How long does Puberty Last – Although two people are not the same, they all have in common puberty – the time of life in which the body develops and changes, passing from the body of a child to that of an adult? People change at their own pace during this phase. For some, most development happens quickly in two or three years. For others, the changes may be more gradual, taking four to five years. However, even if puberty lasts for two or five years, it is a fact that your body will grow faster during this period than at any other time in your life, except as a baby.
How long does Puberty Last?
For girls, puberty usually begins between eight and 13 years. Already for the boys, it begins between the 10 and 14 years. This phase begins when the pituitary gland – a pea-shaped gland located at the base of the brain – releases special hormones that signal the gonads (girls’ ovaries and testicles of boys) to develop.
One of the first signs of this phase in a girl is the development of breasts. In males, what occurs first is an increase in the size of the testicles. Both s*xes usually show growth of underarm hairs and in their genitals during the early stages of puberty. Acne usually begins to appear after 13 years of age. Physical development can occur rapidly at any time during this period, with height gains of up to 10 cm in a year. Girls usually have their menarche during the later stages of puberty, after their breasts and hips have grown. The facial hair of boys is typically one of the characteristics that appear later, after the alteration of the voice and the growth of the testicles and the penis.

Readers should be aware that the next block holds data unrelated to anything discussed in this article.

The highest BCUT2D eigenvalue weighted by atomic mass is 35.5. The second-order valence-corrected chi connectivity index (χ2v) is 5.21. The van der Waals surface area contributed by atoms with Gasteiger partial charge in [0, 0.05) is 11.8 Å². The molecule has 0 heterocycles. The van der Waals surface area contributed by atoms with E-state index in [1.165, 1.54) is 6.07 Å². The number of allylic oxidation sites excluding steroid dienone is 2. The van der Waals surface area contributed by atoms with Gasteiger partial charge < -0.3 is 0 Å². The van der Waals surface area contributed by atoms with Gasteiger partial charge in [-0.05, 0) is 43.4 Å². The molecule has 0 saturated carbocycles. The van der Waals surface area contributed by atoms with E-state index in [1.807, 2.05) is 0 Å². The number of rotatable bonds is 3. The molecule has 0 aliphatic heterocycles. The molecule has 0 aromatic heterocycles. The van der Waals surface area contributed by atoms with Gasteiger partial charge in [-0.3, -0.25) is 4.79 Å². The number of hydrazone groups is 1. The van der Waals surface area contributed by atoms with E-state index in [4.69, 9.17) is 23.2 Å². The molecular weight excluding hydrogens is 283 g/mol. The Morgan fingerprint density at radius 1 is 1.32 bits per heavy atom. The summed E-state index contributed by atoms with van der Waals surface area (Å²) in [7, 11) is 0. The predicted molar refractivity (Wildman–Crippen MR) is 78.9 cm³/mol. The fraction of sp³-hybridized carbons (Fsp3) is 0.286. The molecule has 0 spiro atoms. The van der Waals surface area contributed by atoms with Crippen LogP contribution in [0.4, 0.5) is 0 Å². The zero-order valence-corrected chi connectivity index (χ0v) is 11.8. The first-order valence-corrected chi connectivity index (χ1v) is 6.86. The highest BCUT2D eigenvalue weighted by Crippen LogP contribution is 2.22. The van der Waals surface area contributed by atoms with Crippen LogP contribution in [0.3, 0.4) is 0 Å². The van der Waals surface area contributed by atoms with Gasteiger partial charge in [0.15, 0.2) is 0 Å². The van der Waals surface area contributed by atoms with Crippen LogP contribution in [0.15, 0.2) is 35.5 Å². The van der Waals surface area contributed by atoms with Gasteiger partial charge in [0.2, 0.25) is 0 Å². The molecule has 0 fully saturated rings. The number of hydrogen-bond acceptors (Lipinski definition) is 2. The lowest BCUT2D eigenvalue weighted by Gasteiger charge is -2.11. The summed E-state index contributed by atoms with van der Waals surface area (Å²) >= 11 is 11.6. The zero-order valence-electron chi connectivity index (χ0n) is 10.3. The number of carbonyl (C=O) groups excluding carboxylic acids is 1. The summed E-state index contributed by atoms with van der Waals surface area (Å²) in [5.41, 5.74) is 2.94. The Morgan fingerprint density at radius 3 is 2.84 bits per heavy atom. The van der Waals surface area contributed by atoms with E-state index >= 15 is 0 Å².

The changes that occur during puberty distinguish males and adult females, preparing their bodies for s*xual reproduction. The testicles begin to produce testosterone and sperm. The ovaries start producing estrogen and progesterone in addition to the menstrual cycle. A person’s body is considered fully developed within a few years of reaching adult stature. For girls, this time comes around the age of 17, and for boys, at age 19.
The production of new hormones does not only affect the body but the mind as well. Confusion, emotional lability, and strong emotions are all common characteristics of teens during puberty. It is normal for these young people to have any doubts about the opposite s*x and s*xuality during this phase of life.
In many schools, s*x education classes begin in fifth or sixth grade, but many parents choose to talk to their children about puberty before that. Parents, teachers and other adults should remain sensitive and care as they guide children through this maze of development, which culminates with the advent of adulthood.
When puberty starts earlier than normal – before seven or eight years for girls and nine for boys – it is a condition known as “precocious puberty.” This usually results in normal development, but parents should talk to a pediatrician to see if a treatment is needed.
Late puberty can also occur, which means that the process starts later than normal. Sometimes the reason may be obvious: genetics, severe malnutrition, intense physical training and others; but often the cause is unclear. Parents should consult a pediatrician if the child has not started puberty until the age of 14.